The Committee met virtually to receive briefings on the National Cannabis Master Plan from the Department of Agriculture, Land Reform and Rural Development (DALRRD) and the Department of Trade, Industry and Competition (DTIC).
Both departments had also prepared to provide input on the Cannabis for Private Purposes Bill, which the Committee was processing. However, it transpired that there had been a miscommunication – the Committee considered it inappropriate for departments to provide independent submissions on legislation which they had helped draft and which should reflect the position of a unified Cabinet. Instead, the Committee was interested in hearing about the Cannabis Master Plan, so that it could approach the Cannabis Bill with a broad understanding of the cannabis sector and government’s approach to it.
DALRRD characterised the Cannabis Master Plan as a strategic framework for developing the domestic cannabis (hemp and dagga) industry. It involved at least ten government departments, working across nine pillars to establish a regulatory framework, strengthen enforcement, increase investment, and expand growing and manufacturing capacity. The Master Plan proposed to integrate small growers into formal cannabis value chains by organising them into licensed groups and providing them with technical and financial support. According to estimates, a formalised cannabis industry could be worth R28 billion and could create between 10 000 and 25 000 jobs. However, stakeholders had flagged several significant problems that still had to be ironed out in the Master Plan. These included licensing and confusion about hemp permits; illegal products on local markets; high barriers to entry, including high licensing costs; the inclusion of existing dagga growers and traders; and the role of the provinces.
DALRRD and the Deputy Minister emphasised that the Master Plan was still a draft and a work in progress, and that further detail and wider consultations were to follow. The strategy’s development had been complicated by the need to grapple with norms, arrangements and partnerships that had been established before government had entered the sector. The fact that the industry was fragmented and largely operated underground also made it difficult to consult with all stakeholders.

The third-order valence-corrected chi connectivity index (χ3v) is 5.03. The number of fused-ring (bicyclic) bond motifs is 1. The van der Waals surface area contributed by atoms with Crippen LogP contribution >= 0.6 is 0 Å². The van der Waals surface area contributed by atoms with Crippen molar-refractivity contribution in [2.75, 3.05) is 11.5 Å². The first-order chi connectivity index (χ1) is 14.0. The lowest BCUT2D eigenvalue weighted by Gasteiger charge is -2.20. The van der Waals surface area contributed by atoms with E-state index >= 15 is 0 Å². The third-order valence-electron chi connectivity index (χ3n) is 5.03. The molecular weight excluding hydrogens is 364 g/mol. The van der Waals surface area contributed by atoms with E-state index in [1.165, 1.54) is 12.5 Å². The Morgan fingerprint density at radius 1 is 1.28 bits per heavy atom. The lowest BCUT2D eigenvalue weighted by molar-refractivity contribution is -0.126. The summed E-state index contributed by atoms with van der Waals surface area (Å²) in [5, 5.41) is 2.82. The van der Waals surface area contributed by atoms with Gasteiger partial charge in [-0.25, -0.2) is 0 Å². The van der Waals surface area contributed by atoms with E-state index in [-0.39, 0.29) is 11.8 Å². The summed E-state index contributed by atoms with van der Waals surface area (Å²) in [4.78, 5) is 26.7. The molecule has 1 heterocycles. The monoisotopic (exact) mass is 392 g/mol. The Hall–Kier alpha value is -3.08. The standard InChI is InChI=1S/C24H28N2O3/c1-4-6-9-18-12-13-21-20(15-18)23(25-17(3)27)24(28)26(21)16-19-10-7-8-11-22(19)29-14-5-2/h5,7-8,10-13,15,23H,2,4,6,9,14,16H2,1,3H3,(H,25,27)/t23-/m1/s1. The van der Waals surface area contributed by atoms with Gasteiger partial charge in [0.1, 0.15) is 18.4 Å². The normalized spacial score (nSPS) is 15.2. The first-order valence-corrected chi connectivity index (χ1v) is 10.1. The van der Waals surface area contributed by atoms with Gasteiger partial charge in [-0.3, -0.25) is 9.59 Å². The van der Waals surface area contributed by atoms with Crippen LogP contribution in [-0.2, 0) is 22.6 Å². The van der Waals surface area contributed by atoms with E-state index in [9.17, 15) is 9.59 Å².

DTIC reported on its role in the Cannabis Master Plan, whose manufacturing and product development pillar it led. One of its primary responsibilities was to develop a cannabis commercialisation policy, which would prioritise four sectors: medicines, cosmetics, textiles, and food and beverages. Its other primary responsibilities were to facilitate the inclusion of previously disadvantaged community enterprises, and to develop markets and incentives to help companies participate in industrialisation and commercialisation. In this regard, it would seek to support small-scale cannabis farmers – who numbered over 900 000 in South Africa – in overcoming barriers to entry. One of the most significant barriers was the very high cost of registration and licenses, which could run into millions of rands.
DTIC identified three central issues that had to be expedited. First, the Department of Justice and Constitutional Development had to work to clarify and reconcile various pieces of legislation. Apart from finalising the Cannabis for Private Purposes Bill, it urgently had to remove hemp from the list of banned substances in the schedules to the Drugs and Drug Trafficking Act. Second, government had to facilitate access to licenses for medical cannabis production, which would be issued by the South African Health Products Regulatory Authority. At the same time, DALRRD had to resolve legislation around access to non-medical cannabis. Third, ongoing research and development was needed, including on standards, to guide the industrialisation process.
The Committee had two central concerns about the Master Plan. Firstly, guided by comments that members of the public posted on the virtual platform during the meeting, Members concluded that there had not been sufficient consultation on the Plan, especially with non-governmental stakeholders. They enjoined government to expand the role of those who already grew and sold cannabis – even if illicitly – and the role of the Rastafari community.
Secondly, and relatedly, Members were concerned that the benefits of the policy would primarily accrue to large corporations, if those corporations were allowed to dominate the market and exclude the small operations that currently participated in the sector. Although Members welcomed the economic opportunities presented by the commercialisation of cannabis, the Chairperson said that the example of exploitation by multinational mining companies should serve as a grave warning. The Committee urged that small growers and rural communities should be protected and actively included. In this vein, Members asked about plans for education and communication, and about plans for the allocation and costing of licensing and permits.
Members asked DTIC about special incentives that might be offered for cannabis production, and were also interested in the possibility that cannabis could be used to treat COVID-19. They exhorted speed in implementing the Master Plan.